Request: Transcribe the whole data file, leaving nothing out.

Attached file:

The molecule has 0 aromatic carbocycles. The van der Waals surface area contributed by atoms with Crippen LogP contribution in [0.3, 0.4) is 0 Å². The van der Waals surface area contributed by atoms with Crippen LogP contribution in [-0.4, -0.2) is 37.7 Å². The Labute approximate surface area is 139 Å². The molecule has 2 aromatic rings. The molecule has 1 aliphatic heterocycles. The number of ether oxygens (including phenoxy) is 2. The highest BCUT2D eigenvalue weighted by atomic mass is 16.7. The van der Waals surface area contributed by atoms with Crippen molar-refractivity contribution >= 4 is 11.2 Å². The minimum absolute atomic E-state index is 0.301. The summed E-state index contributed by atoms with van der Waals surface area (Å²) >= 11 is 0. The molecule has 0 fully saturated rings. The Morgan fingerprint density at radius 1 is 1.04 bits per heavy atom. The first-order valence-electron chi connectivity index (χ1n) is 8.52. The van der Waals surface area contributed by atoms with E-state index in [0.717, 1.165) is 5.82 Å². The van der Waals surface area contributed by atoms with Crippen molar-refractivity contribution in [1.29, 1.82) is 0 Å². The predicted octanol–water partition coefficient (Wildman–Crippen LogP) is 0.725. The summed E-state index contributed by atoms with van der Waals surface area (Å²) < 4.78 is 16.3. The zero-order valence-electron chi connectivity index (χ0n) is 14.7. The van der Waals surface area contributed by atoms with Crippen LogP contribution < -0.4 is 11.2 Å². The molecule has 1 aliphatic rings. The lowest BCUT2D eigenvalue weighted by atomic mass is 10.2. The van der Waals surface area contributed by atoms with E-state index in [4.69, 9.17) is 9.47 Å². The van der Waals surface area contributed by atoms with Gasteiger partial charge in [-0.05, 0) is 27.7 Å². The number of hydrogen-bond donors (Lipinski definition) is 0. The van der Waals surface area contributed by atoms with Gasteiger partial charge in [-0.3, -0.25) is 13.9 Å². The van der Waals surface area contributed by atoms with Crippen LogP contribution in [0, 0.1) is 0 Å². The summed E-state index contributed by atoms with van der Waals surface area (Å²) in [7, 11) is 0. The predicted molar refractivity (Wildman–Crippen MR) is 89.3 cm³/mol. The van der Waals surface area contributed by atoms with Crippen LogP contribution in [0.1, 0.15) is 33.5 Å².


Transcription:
The molecule has 0 aromatic carbocycles. The van der Waals surface area contributed by atoms with Crippen LogP contribution in [0.3, 0.4) is 0 Å². The van der Waals surface area contributed by atoms with Crippen LogP contribution in [-0.4, -0.2) is 37.7 Å². The Labute approximate surface area is 139 Å². The molecule has 2 aromatic rings. The molecule has 1 aliphatic heterocycles. The number of ether oxygens (including phenoxy) is 2. The highest BCUT2D eigenvalue weighted by atomic mass is 16.7. The van der Waals surface area contributed by atoms with Crippen molar-refractivity contribution >= 4 is 11.2 Å². The minimum absolute atomic E-state index is 0.301. The summed E-state index contributed by atoms with van der Waals surface area (Å²) >= 11 is 0. The molecule has 0 fully saturated rings. The Morgan fingerprint density at radius 1 is 1.04 bits per heavy atom. The first-order valence-electron chi connectivity index (χ1n) is 8.52. The van der Waals surface area contributed by atoms with E-state index in [0.717, 1.165) is 5.82 Å². The van der Waals surface area contributed by atoms with Crippen molar-refractivity contribution in [1.29, 1.82) is 0 Å². The predicted octanol–water partition coefficient (Wildman–Crippen LogP) is 0.725. The summed E-state index contributed by atoms with van der Waals surface area (Å²) < 4.78 is 16.3. The zero-order valence-electron chi connectivity index (χ0n) is 14.7. The van der Waals surface area contributed by atoms with Crippen LogP contribution < -0.4 is 11.2 Å². The molecule has 1 aliphatic rings. The lowest BCUT2D eigenvalue weighted by atomic mass is 10.2. The van der Waals surface area contributed by atoms with E-state index in [4.69, 9.17) is 9.47 Å². The van der Waals surface area contributed by atoms with Gasteiger partial charge in [-0.05, 0) is 27.7 Å². The number of hydrogen-bond donors (Lipinski definition) is 0. The van der Waals surface area contributed by atoms with Gasteiger partial charge in [-0.3, -0.25) is 13.9 Å². The van der Waals surface area contributed by atoms with Crippen LogP contribution in [0, 0.1) is 0 Å². The summed E-state index contributed by atoms with van der Waals surface area (Å²) in [7, 11) is 0. The predicted molar refractivity (Wildman–Crippen MR) is 89.3 cm³/mol. The van der Waals surface area contributed by atoms with Crippen LogP contribution in [0.1, 0.15) is 33.5 Å².